Although predilections largely predicted skills, characteristics and interests 2 years later, McHale said, for boys, the relationship was somewhat more complex.

    For instance, she noted that boys who spent more time with other boys tended to become more sensitive over time. In contrast, girls who spent more time with girls tended to become less sensitive.

    McHale explained that when boys play together, they often play games in large groups, which involves teamwork and following complex rules. Girls, however, tend to play in smaller groups, and largely spend their time talking, she noted.

    These findings suggest that girls "may not have to practice the skills that boys have to practice" when playing sports, causing girls to lose some of their sensitivity over time, she said.

    McHale suggested that parents may want to encourage their daughters to spend time with boys, and teach them about being sensitive to others.

    SOURCE: Developmental Psychology, September 2004.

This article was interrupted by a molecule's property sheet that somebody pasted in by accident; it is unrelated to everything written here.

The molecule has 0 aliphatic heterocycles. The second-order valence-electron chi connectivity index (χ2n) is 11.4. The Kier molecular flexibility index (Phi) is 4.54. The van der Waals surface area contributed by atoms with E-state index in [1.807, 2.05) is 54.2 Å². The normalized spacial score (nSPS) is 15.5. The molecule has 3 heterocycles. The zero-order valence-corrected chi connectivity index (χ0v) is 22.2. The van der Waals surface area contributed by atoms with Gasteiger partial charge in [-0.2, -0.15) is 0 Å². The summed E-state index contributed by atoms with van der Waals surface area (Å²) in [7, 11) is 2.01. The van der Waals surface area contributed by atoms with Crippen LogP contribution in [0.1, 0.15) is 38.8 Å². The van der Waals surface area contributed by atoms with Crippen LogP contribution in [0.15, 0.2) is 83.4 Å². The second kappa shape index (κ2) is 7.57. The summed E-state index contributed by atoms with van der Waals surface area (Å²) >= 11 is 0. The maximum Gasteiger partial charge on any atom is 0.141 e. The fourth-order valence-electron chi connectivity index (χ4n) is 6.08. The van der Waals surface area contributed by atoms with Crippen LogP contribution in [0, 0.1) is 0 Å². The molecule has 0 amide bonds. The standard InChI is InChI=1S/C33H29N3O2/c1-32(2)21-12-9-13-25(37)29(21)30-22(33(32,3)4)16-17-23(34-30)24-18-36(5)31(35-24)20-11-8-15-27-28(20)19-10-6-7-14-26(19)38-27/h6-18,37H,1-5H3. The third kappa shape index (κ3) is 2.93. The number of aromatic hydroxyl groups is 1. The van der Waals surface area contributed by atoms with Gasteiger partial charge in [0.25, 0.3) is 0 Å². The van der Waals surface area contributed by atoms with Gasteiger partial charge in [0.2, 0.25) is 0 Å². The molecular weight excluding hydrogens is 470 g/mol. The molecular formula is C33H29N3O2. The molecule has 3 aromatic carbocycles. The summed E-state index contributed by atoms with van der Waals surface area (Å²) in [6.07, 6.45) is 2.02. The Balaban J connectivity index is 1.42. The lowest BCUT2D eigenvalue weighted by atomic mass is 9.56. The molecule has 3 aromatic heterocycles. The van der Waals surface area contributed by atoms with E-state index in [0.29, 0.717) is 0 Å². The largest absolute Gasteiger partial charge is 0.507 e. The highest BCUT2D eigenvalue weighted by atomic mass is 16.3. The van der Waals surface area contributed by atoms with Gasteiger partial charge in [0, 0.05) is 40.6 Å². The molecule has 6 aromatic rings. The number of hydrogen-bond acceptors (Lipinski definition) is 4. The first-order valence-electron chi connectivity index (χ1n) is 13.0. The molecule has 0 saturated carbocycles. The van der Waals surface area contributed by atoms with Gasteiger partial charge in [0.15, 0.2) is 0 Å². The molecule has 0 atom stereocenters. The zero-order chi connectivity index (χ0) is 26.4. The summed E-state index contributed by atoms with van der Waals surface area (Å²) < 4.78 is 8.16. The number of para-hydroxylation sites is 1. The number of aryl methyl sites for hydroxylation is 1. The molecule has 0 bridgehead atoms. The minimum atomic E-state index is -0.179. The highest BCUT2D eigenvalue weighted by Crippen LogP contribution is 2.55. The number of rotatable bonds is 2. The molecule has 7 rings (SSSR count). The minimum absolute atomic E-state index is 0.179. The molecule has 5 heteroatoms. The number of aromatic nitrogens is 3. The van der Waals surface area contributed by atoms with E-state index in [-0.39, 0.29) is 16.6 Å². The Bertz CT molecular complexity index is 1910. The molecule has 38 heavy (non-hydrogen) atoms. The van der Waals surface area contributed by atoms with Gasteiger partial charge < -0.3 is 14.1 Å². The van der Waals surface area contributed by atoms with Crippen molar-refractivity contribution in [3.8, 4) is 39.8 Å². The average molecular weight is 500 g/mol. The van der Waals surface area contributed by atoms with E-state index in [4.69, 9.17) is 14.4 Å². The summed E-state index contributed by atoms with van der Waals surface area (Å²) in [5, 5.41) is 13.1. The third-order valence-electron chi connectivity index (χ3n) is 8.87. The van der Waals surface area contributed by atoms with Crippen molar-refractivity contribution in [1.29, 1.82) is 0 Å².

2. #2

    Playing 'boy' games helps girls, and vice versa

    Therefore, parents may want to encourage their children to pursue activities not typically associated with their sex to expand their horizons
    .

    we did do that, even from when they were young... e.g. buying our 2 -3 yr old son a doll, when we were expecting his sister... but he really wasn't very interested... he just loved playing with his toy cars etc..
    Later on, developed a huge interest in (English) football, which he still has. (Even though my husband was not interested in it... now we both are because of our son).
    His sister, being younger, wanting to live up to, and join in with him and his friends, developed a liking for playing football, which she does, and plays with the boys (my brother and his friends) in our garden... (but I suspect this might now have a lot to do with one of my son's 14 yr old friends :D) But she was in the girls football team in her last school, and good at it.
    She has more or less abandoned dolls, (she is 12 in December) but has been very attached to them and is quite sensitive.